Home Store In Memoriam Deborah Newsletter Forum Topics Blogfeed Blogroll Facebook MySpace Contact Us About

Rita Cosby Interviews Donald Rumsfeld

Reported by Marie Therese - October 4, 2004 -

Big Story Weekend with Rita Cosby. 10/3/04. 12:14 to 12:18 AM and 12:21 to 12:26 AM EDT.

Rita Cosby interviewed Secretary of Defense Donald Rumsfeld on topics ranging from the violence in Iraq to the draft to Osama bin Laden. The transcript is available at FOX News. Some highlights:

Stationing Troops in Iraq:

COSBY: How would you describe the situation today in Iraq?

RUMSFELD: The level of violence has gone up in anticipation of the elections and we expect it will stay up during this period for the rest of the year between now and the Iraqi elections in January. A free, democratic Iraq is something that is exactly what the terrorists and the extremists don't want. It would harm their goals for that part of the world in a very serious way, so they're going to do everything they can to try to prevent it and we're gonna win. The extremists are gonne lose.

COSBY: Mr. Secretary, do you think we will always have troops over in Iraq in some shape or form, even just a small portion?

RUMSFELD: Oh, I really don't think that ...

COSBY: You think we'll have a total elimination of US troops?

RUMSFELD: Well, let me put it this way. We want to go in and be helpful and leave. That's basically the American way.

(For information that gives a different slant on "permanent" US presence in Iraq, go to14 "enduring bases" set in Iraq: Long-term military presence planned-Chicago Tribune March 23, 2004 and this from globalsecurity.com: Iraq Facilities: "The U.S. Army's top general said 28 January 2004 he is making plans based on the possibility that the Army will be required to keep tens of thousands of soldiers in Iraq through 2006. Gen. Peter J. Schoomaker, the Army chief of staff, told the House Armed Services Committee of the United States that ‘for planning purposes" he has ordered his staff to consider how the Army would replace the force that is now rotating into Iraq with another force of similar size in 2005 - and again in 2006'." Another more recent article on this topic is available at Christian Science Monitor, 9/30/04)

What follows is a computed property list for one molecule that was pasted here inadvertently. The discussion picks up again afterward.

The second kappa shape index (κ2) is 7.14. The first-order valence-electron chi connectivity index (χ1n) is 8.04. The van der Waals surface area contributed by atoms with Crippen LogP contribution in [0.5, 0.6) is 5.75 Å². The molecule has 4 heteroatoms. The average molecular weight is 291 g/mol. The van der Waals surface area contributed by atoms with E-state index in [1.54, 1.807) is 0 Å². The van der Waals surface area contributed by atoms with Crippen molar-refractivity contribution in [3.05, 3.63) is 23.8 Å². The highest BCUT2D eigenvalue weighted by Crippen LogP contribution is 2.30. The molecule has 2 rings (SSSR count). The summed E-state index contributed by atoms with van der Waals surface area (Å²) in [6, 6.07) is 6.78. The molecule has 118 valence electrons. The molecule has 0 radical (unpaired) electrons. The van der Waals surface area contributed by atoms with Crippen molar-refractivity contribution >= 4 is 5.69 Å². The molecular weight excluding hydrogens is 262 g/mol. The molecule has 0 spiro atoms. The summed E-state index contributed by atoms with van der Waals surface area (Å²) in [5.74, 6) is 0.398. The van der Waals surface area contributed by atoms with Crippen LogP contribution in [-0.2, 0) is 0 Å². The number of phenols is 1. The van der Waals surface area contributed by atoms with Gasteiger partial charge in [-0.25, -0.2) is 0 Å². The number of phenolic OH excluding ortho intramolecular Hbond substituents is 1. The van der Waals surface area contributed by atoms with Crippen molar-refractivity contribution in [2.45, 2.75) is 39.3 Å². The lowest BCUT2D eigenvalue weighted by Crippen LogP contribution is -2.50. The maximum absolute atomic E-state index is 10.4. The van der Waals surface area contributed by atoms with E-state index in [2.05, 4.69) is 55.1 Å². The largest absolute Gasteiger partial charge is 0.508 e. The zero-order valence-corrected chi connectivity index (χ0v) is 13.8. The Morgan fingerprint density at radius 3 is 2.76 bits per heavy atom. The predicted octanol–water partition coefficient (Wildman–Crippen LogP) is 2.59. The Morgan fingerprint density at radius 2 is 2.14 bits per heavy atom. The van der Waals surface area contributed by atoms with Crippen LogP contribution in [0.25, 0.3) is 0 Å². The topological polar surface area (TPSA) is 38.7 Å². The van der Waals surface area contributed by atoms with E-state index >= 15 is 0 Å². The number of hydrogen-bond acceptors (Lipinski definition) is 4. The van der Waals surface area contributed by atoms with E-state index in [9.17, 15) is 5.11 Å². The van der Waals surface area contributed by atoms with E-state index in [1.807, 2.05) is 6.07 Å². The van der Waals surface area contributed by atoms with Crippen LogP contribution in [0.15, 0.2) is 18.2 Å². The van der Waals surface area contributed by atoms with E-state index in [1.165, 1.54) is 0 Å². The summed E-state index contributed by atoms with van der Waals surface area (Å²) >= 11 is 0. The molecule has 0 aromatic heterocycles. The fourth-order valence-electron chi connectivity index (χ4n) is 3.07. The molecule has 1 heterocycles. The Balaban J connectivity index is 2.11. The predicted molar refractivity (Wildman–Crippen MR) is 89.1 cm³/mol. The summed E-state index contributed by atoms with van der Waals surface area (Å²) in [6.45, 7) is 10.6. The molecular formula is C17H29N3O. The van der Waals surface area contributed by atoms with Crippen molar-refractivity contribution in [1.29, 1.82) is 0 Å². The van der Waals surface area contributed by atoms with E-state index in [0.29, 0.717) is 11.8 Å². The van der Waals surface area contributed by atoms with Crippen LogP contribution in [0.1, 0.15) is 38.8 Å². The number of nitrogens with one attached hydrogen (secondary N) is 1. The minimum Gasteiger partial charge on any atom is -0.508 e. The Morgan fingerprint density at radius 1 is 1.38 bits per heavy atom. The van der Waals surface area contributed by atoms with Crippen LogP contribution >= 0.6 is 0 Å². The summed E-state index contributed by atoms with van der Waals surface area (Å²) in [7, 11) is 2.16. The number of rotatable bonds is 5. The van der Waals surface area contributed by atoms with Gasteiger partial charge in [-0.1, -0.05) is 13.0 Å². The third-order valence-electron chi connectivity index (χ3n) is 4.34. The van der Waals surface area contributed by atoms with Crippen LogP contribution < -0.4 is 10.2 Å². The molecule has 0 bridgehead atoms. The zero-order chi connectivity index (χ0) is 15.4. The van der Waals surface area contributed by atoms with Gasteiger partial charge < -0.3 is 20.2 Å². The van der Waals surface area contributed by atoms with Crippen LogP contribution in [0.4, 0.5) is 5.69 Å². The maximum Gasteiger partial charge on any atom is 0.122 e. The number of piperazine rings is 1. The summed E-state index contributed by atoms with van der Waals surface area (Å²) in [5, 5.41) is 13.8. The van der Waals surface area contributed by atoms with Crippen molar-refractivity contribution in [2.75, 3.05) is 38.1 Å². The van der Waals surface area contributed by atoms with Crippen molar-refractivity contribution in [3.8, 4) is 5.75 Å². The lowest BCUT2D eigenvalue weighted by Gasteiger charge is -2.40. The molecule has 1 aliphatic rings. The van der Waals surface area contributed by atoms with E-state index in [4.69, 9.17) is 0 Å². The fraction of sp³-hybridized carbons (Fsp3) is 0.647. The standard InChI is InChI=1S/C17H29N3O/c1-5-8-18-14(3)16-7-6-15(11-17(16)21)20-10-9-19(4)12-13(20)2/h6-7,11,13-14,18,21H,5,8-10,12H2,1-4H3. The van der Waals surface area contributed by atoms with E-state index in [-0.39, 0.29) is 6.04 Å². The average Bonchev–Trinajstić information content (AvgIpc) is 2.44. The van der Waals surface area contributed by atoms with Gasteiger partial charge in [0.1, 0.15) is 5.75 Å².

On the Draft:

COSBY: Let's set the record straight. Is there any effort to reinstate the draft?

RUMSFELD: Oh my goodness, no. I've seen a couple of people on Capitol Hill - Democrats in the House and Democrats in the Senate have introduced legislation - I don't believe there's any Republican support for it up there, and I am dead set against it. There is no need for a draft in the United States of America. We have no problem - none - in attracting and retaining the people we need and my view is that anyone who's talking about the draft very likely in this context may very well be making mischief. I just can't imagine reinstating the draft.

COSBY: Mischief for political reasons?

RUMSFELD: I have no idea.

COSBY: Do you question the timing? Maybe it's being put out there pre-election as a scare tactic?

RUMSFELD: Oh, I'm not supposed to get into politics.